• Interpretation (experiential value; media as objects):
Interpretation, like translation, has traditionally been thought of as a practice that extracts meaning from language. Yet the physical world (yes, that thing you step into every day, independent of a device or console ;) presents so many amazing opportunities for narrative immersion and participation that are, well, mind-boggling. Ironically, our reliance upon technology and media has rendered us blind to the fact that real-world experiences can be augmented or recreated in such a way that we can actually make real meaning out of technology and media. Media literally become objects, or artifacts, that lead us to new discoveries about who we are in different environments or in different human contexts.
• Interpolation (relational & civil value):
Interpolation brings us to a place where we now can design our lives. Kai Pata’s work at Tallinn University is reflective of the movement towards real human development through things like signal design processing and behavioral community research. Where civil value emerges out of these constructs, we also see an opportunity for new stories to emerge. This is also great impetus for a prescient wave of artistry that can culminate in new forms of physical curation, or in aesthetic or visceral elements that redefine our relationship to the senses. In sum, we are given license to set our imaginations on fire.
[Kai Pata, Professor & Senior Researcher, Institute of Informatics, Tallinn University]
Closing the loop. Final thoughts on how this can all come together.
A recap: we are experiencing an emergent collaborative economy with narrative (or evolving meme) as the medium of exchange, mediated and monetized by an adaptive, socialized search that incentivizes premium value.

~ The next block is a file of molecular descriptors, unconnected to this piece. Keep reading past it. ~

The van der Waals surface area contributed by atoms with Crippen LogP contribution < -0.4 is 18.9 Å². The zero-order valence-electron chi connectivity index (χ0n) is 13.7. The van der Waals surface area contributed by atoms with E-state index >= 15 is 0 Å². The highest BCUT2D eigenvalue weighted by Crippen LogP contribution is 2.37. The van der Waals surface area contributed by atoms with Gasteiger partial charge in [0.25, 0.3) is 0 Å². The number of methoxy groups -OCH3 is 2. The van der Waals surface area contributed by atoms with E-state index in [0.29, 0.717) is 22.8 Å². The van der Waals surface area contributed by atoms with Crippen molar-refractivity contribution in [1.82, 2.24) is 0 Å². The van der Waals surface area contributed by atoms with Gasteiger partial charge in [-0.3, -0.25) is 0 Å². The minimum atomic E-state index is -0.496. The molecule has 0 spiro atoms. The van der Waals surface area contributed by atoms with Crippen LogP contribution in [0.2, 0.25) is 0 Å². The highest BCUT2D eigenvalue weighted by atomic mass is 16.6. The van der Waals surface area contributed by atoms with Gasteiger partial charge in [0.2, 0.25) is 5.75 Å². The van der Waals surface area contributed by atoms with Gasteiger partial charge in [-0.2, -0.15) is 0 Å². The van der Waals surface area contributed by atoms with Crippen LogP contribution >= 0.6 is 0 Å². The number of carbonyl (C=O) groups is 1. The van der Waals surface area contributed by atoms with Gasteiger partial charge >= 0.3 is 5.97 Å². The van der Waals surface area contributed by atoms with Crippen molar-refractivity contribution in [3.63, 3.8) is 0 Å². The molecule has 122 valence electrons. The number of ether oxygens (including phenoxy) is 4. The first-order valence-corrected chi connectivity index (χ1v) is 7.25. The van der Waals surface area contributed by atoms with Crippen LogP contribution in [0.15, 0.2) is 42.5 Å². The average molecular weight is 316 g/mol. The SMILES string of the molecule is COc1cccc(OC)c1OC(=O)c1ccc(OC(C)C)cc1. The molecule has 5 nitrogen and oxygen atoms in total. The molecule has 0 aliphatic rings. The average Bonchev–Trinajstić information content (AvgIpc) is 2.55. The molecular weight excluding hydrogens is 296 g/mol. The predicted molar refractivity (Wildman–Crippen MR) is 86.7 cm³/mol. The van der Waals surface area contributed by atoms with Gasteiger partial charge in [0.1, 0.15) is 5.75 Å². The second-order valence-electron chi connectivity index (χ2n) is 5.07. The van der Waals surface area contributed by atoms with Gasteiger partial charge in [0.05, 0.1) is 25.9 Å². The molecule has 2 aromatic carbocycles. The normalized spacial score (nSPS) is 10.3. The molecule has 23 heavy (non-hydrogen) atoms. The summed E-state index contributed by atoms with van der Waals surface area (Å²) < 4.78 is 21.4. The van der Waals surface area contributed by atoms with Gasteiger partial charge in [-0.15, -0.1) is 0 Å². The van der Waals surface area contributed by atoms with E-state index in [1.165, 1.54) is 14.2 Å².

That medium of exchange is the predicate to both value co-creation and the lush adaptive data topologies we envision: it's a whole new marketplace... And the likes of Don Tapscott, John Hagel and Dan Mapes think so too. That's the true holism. Where we're headed (and hopefully this series makes explicit) is a whole new media ecosystem, or series of ecosystems, to manage scarcity.
In other words, the (emergent) medium is the (emergent) marketplace, to steal McLuhan's thunder. So what does all of this ultimately mean in the multichannel marketplace?
Human needs are the markets.
Utilities are the solutions.
Shared values define the competitive sets.
Everything we face as businesses and as a collective culture are predicated on the human condition. Industry was designed to fulfill human needs before mass commercialization overtook the business landscape. Now we have no choice but to right what we’ve culpably ignored for far too long.
“As a single footstep will not make a path on the earth, so a single thought will not make a pathway in the mind. To make a deep physical path, we walk again and again. To make a deep mental path, we must think over and over the kind of thoughts we wish to dominate our lives.”
- Henry David Thoreau